Thursday, October 9, 2008

Battle of Baqubah 30BCT NC Guard

This is the link to the a description of NC Guard Units combat action in Baqubah. When we took over combat operations on around December 18th 2004 it was NC that we replaced. The first thing I did was clean out the closet for our TOC and in it was left over stuff from NC and included were the personal photos of CPT Cash who was killed in action during the combat described in the link above.

It was definitely a moment in which I realized someone was going to get killed in the 278th RCT, the first such moment occurred in Kuwait while standing looking at both the 278th RCT and ID BCT standing in chow line, about 9000 soldiers, I stated to SSG Cooper, "man if we get killed nobodys even gonna notice out of this mob" , meaning the realization of how small one soldier was in the overall operation it was a sobering moment that made one think of WWII guys and how they must have felt the same when seeing the thousands of guys preparing for battle.

The Battle of Baqubah (June 24th, 2004)

The first Battle of Baqubah (not to be confused with Operation Arrowhead Ripper in 2007) was some of the fiercest fighting that the brigade encountered during its deployment. The battle began at approximately 5:30 a.m. local time as insurgents from the group Al-Tawhid Wal-Jihad (aka Al-Qaeda in Iraq) attempted to ambush 3rd Platoon, Company A, 1st Battalion, 120th Infantry (Mechanized) with small arms and RPG fire. The platoon was able to break through the ambush and attempted to turn the battle around with a counterattack. As the battle wore on, however, mechanical difficulties with all three of the platoon's M2 Bradley Fighting Vehicles forced the counterattack to halt and once again the advantage lay with the insurgents.[3]

At around 6:00 a.m. reinforcements from Co A, including company commander Captain Christopher Cash, left the unit's Forward Operating Base and were also ambushed almost immediately. In the process CPT Cash was killed. The Bradley in which CPT Cash was killed as well as one other returned to base, leaving only three Bradleys from 1st Platoon to reinforce 3rd Platoon.[4] As the reinforcements advanced on 3rd Platoon, an RPG struck one of the Bradleys, hitting SPC Daniel Desens and wounding several others. The platoon sergeant, SFC Chad Stephens, moved under fire without body armor or a weapon from his Bradley to SPC Desens' to retrieve the wounded Specialist. As SPC Desens was treated by the platoon medic, SPC Ralph Isabella, the platoon regrouped and continued its march towards 3rd Platoon. As they advanced once again towards 3rd Platoon, SFC Stephens's Bradley was also hit by an RPG, severely wounding his gunner and wounding several others including SFC Stephens.[3]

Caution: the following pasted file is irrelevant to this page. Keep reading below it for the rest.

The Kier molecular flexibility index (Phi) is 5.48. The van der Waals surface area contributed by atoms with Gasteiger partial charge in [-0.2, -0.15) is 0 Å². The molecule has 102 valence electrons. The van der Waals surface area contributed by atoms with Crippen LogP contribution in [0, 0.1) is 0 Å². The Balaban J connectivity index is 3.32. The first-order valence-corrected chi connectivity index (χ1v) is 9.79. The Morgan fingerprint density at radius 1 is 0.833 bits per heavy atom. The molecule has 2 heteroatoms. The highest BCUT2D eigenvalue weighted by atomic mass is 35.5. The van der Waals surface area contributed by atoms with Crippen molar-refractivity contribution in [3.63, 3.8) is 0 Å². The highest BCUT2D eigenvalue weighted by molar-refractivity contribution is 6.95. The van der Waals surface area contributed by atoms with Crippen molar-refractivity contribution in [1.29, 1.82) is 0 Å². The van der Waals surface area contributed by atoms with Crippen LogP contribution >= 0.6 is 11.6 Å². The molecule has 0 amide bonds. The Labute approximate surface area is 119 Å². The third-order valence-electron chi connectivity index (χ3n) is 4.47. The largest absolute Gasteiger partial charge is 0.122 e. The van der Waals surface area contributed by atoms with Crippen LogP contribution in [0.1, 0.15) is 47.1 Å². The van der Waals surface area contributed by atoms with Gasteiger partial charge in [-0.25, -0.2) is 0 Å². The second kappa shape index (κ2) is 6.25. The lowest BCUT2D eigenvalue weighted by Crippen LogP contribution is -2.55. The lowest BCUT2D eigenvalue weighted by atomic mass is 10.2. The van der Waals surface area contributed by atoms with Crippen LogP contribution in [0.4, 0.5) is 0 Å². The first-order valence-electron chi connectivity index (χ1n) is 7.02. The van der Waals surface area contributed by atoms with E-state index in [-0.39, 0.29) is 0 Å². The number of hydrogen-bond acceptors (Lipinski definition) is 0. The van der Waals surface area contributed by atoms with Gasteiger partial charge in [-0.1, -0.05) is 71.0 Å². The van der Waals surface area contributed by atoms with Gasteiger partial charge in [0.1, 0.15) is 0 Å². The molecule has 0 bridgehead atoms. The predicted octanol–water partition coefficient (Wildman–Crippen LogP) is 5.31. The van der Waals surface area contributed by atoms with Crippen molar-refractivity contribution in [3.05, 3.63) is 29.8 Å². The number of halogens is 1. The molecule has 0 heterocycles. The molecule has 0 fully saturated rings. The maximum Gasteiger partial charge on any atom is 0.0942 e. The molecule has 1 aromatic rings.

After SFC Stephens's platoon reached its objective, SPC Desens and six other wounded personel were evacuated via helicopter and the platoon carried on the fight until 3:00 a.m. the next morning. SPC Desens later died of his wounds. SFC Stephens would ultimately receive a Silver Star for his actions.[3]

As the well coordinated attack raged on for another eight hours, insurgents were able to overrun two Iraqi police stations as rocket and mortar attacks racked FOB Warhorse, the unit's Forward Operating Base. Ultimately, Coalition forces were able to root out enemy hiding spots and strong points with UAVs as attack aircraft bombed them. In the end two soldiers from the 30th Brigade were killed and six wounded. While the actual enemy death toll varies, Coalition forces estimated at least 60 insurgents were killed in the attack. Abu Musab al-Zarqawi claimed responsibility for the attack although some experts question if Al-Qaeda in Iraq was actually capable of planning and carrying out such an organized attack, despite the fact that Al-Qaeda in Iraq flags were seen being raised by insurgents over the two captured police stations.[5]

Zarqawi claimed victory over the Americans in the battle, although it may have been a Pyrrhic victory as the insurgent death toll was much higher than the Coalition one and the attack neither forced the Americans from the city nor stopped the planned transfer of authority for the city from the Coalition Provisional Authority to the Iraqi Interim Government at the end of the month. In the end, Zarqawi was killed in an air attack two years later outside of Baqubah and a year after that Operation Arrowhead Ripper succeeded in forcing a large part of the remaining insurgent forces out of the city.